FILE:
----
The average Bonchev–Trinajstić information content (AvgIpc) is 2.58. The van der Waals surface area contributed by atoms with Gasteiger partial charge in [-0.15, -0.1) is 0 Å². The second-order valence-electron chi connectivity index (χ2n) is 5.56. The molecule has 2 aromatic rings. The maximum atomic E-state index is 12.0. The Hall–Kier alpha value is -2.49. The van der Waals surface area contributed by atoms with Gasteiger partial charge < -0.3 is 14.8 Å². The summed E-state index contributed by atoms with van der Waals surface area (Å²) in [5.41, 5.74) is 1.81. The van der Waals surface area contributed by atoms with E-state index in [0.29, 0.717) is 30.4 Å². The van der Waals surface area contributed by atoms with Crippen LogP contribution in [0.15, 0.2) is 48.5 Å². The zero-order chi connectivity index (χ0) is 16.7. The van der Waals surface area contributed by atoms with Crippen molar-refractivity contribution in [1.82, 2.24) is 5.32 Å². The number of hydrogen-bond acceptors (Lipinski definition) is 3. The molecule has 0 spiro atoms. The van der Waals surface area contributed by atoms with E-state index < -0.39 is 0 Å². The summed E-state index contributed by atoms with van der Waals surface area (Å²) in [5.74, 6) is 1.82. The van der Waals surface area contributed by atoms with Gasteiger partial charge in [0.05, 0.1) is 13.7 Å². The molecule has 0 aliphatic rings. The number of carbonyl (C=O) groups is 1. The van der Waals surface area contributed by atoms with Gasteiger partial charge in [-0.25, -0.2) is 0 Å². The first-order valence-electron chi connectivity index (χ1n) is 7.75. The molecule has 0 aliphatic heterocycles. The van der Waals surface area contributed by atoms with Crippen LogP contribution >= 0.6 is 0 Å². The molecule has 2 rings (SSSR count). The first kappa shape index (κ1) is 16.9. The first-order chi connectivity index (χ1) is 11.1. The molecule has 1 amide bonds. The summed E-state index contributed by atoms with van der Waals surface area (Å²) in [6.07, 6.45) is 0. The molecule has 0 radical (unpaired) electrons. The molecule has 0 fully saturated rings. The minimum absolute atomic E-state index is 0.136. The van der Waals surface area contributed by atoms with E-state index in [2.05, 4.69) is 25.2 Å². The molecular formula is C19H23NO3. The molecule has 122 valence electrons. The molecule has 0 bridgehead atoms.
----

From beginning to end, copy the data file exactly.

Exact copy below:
The average Bonchev–Trinajstić information content (AvgIpc) is 2.58. The van der Waals surface area contributed by atoms with Gasteiger partial charge in [-0.15, -0.1) is 0 Å². The second-order valence-electron chi connectivity index (χ2n) is 5.56. The molecule has 2 aromatic rings. The maximum atomic E-state index is 12.0. The Hall–Kier alpha value is -2.49. The van der Waals surface area contributed by atoms with Gasteiger partial charge < -0.3 is 14.8 Å². The summed E-state index contributed by atoms with van der Waals surface area (Å²) in [5.41, 5.74) is 1.81. The van der Waals surface area contributed by atoms with E-state index in [0.29, 0.717) is 30.4 Å². The van der Waals surface area contributed by atoms with Crippen LogP contribution in [0.15, 0.2) is 48.5 Å². The zero-order chi connectivity index (χ0) is 16.7. The van der Waals surface area contributed by atoms with Crippen molar-refractivity contribution in [1.82, 2.24) is 5.32 Å². The number of hydrogen-bond acceptors (Lipinski definition) is 3. The molecule has 0 spiro atoms. The van der Waals surface area contributed by atoms with E-state index < -0.39 is 0 Å². The summed E-state index contributed by atoms with van der Waals surface area (Å²) in [5.74, 6) is 1.82. The van der Waals surface area contributed by atoms with Gasteiger partial charge in [0.05, 0.1) is 13.7 Å². The molecule has 0 aliphatic rings. The number of carbonyl (C=O) groups is 1. The van der Waals surface area contributed by atoms with Gasteiger partial charge in [-0.25, -0.2) is 0 Å². The first-order valence-electron chi connectivity index (χ1n) is 7.75. The molecule has 0 aliphatic heterocycles. The van der Waals surface area contributed by atoms with Crippen LogP contribution >= 0.6 is 0 Å². The molecule has 2 rings (SSSR count). The first kappa shape index (κ1) is 16.9. The first-order chi connectivity index (χ1) is 11.1. The molecule has 1 amide bonds. The summed E-state index contributed by atoms with van der Waals surface area (Å²) in [6.07, 6.45) is 0. The molecule has 0 radical (unpaired) electrons. The molecule has 0 fully saturated rings. The minimum absolute atomic E-state index is 0.136. The van der Waals surface area contributed by atoms with E-state index in [2.05, 4.69) is 25.2 Å². The molecular formula is C19H23NO3. The molecule has 122 valence electrons. The molecule has 0 bridgehead atoms.